When I was a young mom, I recall I always told my then teenage daughters to be courteous and pay attention to their lola every time she talked. Whenever they came to me to complain about their lola being too strict, I would say: “Take the time to get to know your lola and all senior citizens, for that matter. It’s well worth it, for whether it’s about biblical wisdom, marriage and family, ways to ‘stretch a peso,’ or pretty much anything else, grandparents and other older people can offer great insights.”

After coming to terms with the death of my mother, I realized that life is short. We bring nothing to this world and will take nothing from it when we leave. The key and fundamental question we should ask ourselves is: What do I leave behind to the world and the people? My answer: words of wisdom. Therefore I teach and I write. Indeed, we are creating the future right now, with everything we do and say.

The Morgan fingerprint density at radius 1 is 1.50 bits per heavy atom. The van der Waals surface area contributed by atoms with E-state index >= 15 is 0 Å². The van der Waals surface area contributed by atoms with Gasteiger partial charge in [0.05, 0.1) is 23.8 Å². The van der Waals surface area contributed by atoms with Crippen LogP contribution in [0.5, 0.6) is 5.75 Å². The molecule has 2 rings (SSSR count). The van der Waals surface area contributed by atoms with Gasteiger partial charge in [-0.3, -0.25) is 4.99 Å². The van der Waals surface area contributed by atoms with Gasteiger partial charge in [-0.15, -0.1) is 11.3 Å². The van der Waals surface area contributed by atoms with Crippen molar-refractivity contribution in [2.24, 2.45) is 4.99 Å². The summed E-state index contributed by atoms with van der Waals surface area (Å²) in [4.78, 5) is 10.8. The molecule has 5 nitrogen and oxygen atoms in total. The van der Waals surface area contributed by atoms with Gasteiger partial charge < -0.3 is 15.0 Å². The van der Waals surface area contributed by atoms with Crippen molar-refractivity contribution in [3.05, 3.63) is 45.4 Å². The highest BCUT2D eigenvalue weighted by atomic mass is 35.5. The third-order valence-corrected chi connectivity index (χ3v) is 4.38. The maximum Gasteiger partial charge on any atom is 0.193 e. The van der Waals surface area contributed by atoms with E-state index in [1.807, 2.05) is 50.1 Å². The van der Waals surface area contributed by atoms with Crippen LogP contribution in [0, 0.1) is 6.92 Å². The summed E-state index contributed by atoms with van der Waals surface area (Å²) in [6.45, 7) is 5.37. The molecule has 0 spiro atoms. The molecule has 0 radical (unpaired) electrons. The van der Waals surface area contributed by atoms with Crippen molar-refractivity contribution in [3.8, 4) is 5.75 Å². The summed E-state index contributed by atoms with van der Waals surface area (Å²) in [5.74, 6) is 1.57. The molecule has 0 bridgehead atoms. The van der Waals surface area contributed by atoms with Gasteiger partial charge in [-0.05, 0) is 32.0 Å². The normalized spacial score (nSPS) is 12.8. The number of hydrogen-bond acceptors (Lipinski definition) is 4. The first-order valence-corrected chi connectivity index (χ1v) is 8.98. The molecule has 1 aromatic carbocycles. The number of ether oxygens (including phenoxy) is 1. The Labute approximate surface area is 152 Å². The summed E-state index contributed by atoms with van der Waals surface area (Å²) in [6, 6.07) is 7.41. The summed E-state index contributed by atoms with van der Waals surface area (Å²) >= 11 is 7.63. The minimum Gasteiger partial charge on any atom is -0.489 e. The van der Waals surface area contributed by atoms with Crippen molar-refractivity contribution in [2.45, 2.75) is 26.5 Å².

I’ve been thinking a lot lately about relationships between older people and younger people. You see, a women’s group I’m involved in planned a night of hymn singing and testimonies that took place Friday night.

When we got together, I was pleasantly surprised to see people of all ages. There were children, college students, parents, grandparents and great-grandparents all singing together. It was wonderful. Testimonies were given, words from some of the older hymns were explained, and what a great time we all had!

As I left, I reflected on what a treasure trove of wisdom our senior citizens are.